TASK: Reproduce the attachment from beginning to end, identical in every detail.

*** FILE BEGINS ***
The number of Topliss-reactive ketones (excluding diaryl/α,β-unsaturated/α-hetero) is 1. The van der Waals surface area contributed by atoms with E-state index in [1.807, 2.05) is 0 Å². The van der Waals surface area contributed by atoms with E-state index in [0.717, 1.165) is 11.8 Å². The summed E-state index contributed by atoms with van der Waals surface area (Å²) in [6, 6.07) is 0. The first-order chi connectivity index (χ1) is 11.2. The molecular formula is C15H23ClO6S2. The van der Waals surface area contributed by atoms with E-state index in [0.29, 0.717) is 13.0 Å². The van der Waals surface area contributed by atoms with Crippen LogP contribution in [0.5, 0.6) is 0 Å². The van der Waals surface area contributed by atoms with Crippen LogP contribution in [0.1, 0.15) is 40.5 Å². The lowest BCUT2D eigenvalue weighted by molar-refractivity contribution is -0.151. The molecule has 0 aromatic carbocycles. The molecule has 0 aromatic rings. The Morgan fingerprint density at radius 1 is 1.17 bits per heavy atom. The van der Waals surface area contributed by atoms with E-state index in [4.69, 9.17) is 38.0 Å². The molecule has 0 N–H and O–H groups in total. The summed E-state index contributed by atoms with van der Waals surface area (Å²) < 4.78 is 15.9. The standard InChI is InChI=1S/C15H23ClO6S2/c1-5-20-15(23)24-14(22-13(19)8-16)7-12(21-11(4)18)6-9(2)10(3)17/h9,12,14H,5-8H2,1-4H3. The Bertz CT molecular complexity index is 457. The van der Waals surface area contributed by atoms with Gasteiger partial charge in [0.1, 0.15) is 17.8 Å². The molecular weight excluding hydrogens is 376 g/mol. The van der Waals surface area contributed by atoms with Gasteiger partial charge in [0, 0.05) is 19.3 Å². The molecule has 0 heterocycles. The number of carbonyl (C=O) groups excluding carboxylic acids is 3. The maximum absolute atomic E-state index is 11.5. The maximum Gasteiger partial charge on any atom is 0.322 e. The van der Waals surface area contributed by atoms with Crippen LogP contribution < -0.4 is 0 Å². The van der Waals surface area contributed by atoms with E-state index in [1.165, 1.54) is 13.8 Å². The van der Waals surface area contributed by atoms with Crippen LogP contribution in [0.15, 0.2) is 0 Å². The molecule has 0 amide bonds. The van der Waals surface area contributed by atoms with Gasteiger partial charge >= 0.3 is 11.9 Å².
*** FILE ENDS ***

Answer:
The number of Topliss-reactive ketones (excluding diaryl/α,β-unsaturated/α-hetero) is 1. The van der Waals surface area contributed by atoms with E-state index in [1.807, 2.05) is 0 Å². The van der Waals surface area contributed by atoms with E-state index in [0.717, 1.165) is 11.8 Å². The summed E-state index contributed by atoms with van der Waals surface area (Å²) in [6, 6.07) is 0. The first-order chi connectivity index (χ1) is 11.2. The molecular formula is C15H23ClO6S2. The van der Waals surface area contributed by atoms with E-state index in [0.29, 0.717) is 13.0 Å². The van der Waals surface area contributed by atoms with Crippen LogP contribution in [0.5, 0.6) is 0 Å². The van der Waals surface area contributed by atoms with Crippen LogP contribution in [0.1, 0.15) is 40.5 Å². The lowest BCUT2D eigenvalue weighted by molar-refractivity contribution is -0.151. The molecule has 0 aromatic carbocycles. The molecule has 0 aromatic rings. The Morgan fingerprint density at radius 1 is 1.17 bits per heavy atom. The van der Waals surface area contributed by atoms with E-state index in [4.69, 9.17) is 38.0 Å². The molecule has 0 N–H and O–H groups in total. The summed E-state index contributed by atoms with van der Waals surface area (Å²) < 4.78 is 15.9. The standard InChI is InChI=1S/C15H23ClO6S2/c1-5-20-15(23)24-14(22-13(19)8-16)7-12(21-11(4)18)6-9(2)10(3)17/h9,12,14H,5-8H2,1-4H3. The Bertz CT molecular complexity index is 457. The van der Waals surface area contributed by atoms with Gasteiger partial charge in [0.1, 0.15) is 17.8 Å². The molecular weight excluding hydrogens is 376 g/mol. The van der Waals surface area contributed by atoms with Gasteiger partial charge in [0, 0.05) is 19.3 Å². The molecule has 0 heterocycles. The number of carbonyl (C=O) groups excluding carboxylic acids is 3. The maximum absolute atomic E-state index is 11.5. The maximum Gasteiger partial charge on any atom is 0.322 e. The van der Waals surface area contributed by atoms with Crippen LogP contribution < -0.4 is 0 Å². The van der Waals surface area contributed by atoms with E-state index in [1.165, 1.54) is 13.8 Å². The van der Waals surface area contributed by atoms with Crippen LogP contribution in [0.15, 0.2) is 0 Å². The molecule has 0 amide bonds. The van der Waals surface area contributed by atoms with Gasteiger partial charge >= 0.3 is 11.9 Å².